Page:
Electronic – Center-tapped transformer and inductance calculation for transformer driver


Using a push-pull transformer driver, for example the LT3439 like below with a center-tapped transformer, more precisely this one here

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So we there is a center tapped transformer (with 1:1.3 ratio between two "full" windings, without the tap) and a half-bridge rectifier. At each half-cycle of the switching frequency, a current flows through half the primary and half the secondary at all time.

I wonder now:
The linked transformer datasheet says the primary inductor (the whole primary winding if I understand correctly) is 475uH, and the ratio is \$a = V_p/V_s = 1/1.3\$.

So I wonder what is the equivalent inductance at the secondary. Is it \$L_p \cdot 0.5^2 \cdot (1/a^2) = 200uH\$ or I'm I wrong.

Given \$|Z_L| \propto L\omega\$ and the general formula \$|Z_{sec}| = Z_{Lprim}/a^2\$ (load seen at the secondary), and the fact \$L_{coil} \propto N^2\$ (N=# of turns), I would think it's a correct assumption but I'm far from being sure. The 0.5^2 factor thus would be because current flows only in half the transformer coils at all instant.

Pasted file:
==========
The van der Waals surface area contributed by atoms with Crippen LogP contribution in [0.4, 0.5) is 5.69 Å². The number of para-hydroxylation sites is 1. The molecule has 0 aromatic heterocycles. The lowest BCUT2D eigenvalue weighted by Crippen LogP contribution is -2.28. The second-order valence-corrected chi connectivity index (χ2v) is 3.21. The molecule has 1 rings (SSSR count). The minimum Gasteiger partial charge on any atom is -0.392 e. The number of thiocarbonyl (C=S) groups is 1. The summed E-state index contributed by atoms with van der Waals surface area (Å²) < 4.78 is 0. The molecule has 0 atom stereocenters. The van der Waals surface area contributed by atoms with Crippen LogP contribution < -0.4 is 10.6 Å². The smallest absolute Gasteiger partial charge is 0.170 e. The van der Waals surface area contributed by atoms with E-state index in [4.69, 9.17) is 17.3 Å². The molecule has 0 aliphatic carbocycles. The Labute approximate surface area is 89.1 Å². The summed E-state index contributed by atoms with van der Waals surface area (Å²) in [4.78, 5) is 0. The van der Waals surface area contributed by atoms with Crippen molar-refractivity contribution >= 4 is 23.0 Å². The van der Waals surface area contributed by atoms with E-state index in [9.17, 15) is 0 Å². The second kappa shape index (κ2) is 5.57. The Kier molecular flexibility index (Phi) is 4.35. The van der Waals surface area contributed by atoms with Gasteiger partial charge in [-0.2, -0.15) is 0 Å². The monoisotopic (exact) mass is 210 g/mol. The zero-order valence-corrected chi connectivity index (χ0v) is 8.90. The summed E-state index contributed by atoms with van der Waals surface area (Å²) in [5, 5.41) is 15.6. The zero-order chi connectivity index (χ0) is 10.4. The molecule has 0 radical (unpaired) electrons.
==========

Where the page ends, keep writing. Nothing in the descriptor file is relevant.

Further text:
Can anyone confirm? The reason I'd like to know the inductance at the secondary is to calculate some RLC filter with it (to match the output filtering to my desire), taking directly the L of the transformer into my calculations. I'm also interested at the answer for the sake of theory.


Best Answer

The inductance of the whole primary winding (pins 1 to 3) is given as >475uH. The inductance of a half winding is therefore (going as N^2) >119uH.

As the turns ratio is 1.3:1, and again inductance going as N^2, the inductance of half of a secondary winding is >200uH.

This is the inductance of the winding, not the inductance that the transformer presents to the outside world when it's being used as a transformer. Assuming that one of the half-primaries is being driven all the time, the impedance at the primary side is very low, and this is the impedance (times the turns ratio squared, so times about 2) that the transformer secondary presents.

If you want to filter the output with an RLC, you will need to provide each of the R, L, and C externally.

The transformer output does look a bit inductive, but this is the leakage inductance, not the winding inductance. In a good transformer, the leakage inductance is designed to be as small as possible, and is usually an order of magnitude or two smaller than the winding inductances. It depends on the geometry of the windings, and the spaces between them. You can think of it this way, anything that's good for low leakage inductance is bad for low inter-winding capacitance, you can optimise one or the other, but not both.

Some transformers enhance leakage inductance deliberately as a circuit component, for instance microwave oven transformers. Some have high leakage inductance as an unwanted byproduct of having high inter-winding isolation. But most general purpose transformers will have striven for reasonably low leakage inductance.